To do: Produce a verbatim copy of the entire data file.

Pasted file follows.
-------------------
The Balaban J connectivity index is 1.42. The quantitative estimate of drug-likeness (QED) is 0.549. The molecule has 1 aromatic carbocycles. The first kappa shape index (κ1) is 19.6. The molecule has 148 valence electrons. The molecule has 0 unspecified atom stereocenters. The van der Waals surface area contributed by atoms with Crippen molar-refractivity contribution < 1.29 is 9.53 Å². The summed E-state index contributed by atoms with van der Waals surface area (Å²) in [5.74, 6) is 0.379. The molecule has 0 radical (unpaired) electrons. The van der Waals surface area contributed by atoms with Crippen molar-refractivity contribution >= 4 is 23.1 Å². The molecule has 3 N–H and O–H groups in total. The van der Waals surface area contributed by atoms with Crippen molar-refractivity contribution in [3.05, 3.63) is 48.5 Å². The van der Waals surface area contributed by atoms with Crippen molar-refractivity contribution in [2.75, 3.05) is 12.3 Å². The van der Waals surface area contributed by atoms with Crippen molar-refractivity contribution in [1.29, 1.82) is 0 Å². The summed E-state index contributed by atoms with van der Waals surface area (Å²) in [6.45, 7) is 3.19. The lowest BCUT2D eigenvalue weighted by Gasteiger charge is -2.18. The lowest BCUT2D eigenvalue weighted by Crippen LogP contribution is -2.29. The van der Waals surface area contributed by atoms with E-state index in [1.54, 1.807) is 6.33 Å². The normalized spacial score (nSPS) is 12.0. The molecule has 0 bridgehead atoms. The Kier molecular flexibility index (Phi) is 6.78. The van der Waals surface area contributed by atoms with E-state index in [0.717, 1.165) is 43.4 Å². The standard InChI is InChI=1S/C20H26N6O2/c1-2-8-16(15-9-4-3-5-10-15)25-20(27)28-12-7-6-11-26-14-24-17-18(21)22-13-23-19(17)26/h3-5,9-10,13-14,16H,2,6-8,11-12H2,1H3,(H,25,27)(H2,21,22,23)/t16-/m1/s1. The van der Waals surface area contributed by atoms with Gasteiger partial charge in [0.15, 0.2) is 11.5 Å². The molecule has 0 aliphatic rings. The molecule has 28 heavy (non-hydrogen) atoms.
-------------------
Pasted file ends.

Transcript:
The Balaban J connectivity index is 1.42. The quantitative estimate of drug-likeness (QED) is 0.549. The molecule has 1 aromatic carbocycles. The first kappa shape index (κ1) is 19.6. The molecule has 148 valence electrons. The molecule has 0 unspecified atom stereocenters. The van der Waals surface area contributed by atoms with Crippen molar-refractivity contribution < 1.29 is 9.53 Å². The summed E-state index contributed by atoms with van der Waals surface area (Å²) in [5.74, 6) is 0.379. The molecule has 0 radical (unpaired) electrons. The van der Waals surface area contributed by atoms with Crippen molar-refractivity contribution >= 4 is 23.1 Å². The molecule has 3 N–H and O–H groups in total. The van der Waals surface area contributed by atoms with Crippen molar-refractivity contribution in [3.05, 3.63) is 48.5 Å². The van der Waals surface area contributed by atoms with Crippen molar-refractivity contribution in [2.75, 3.05) is 12.3 Å². The van der Waals surface area contributed by atoms with Crippen molar-refractivity contribution in [1.29, 1.82) is 0 Å². The summed E-state index contributed by atoms with van der Waals surface area (Å²) in [6.45, 7) is 3.19. The lowest BCUT2D eigenvalue weighted by Gasteiger charge is -2.18. The lowest BCUT2D eigenvalue weighted by Crippen LogP contribution is -2.29. The van der Waals surface area contributed by atoms with E-state index in [1.54, 1.807) is 6.33 Å². The normalized spacial score (nSPS) is 12.0. The molecule has 0 bridgehead atoms. The Kier molecular flexibility index (Phi) is 6.78. The van der Waals surface area contributed by atoms with E-state index in [0.717, 1.165) is 43.4 Å². The standard InChI is InChI=1S/C20H26N6O2/c1-2-8-16(15-9-4-3-5-10-15)25-20(27)28-12-7-6-11-26-14-24-17-18(21)22-13-23-19(17)26/h3-5,9-10,13-14,16H,2,6-8,11-12H2,1H3,(H,25,27)(H2,21,22,23)/t16-/m1/s1. The van der Waals surface area contributed by atoms with Gasteiger partial charge in [0.15, 0.2) is 11.5 Å². The molecule has 0 aliphatic rings. The molecule has 28 heavy (non-hydrogen) atoms.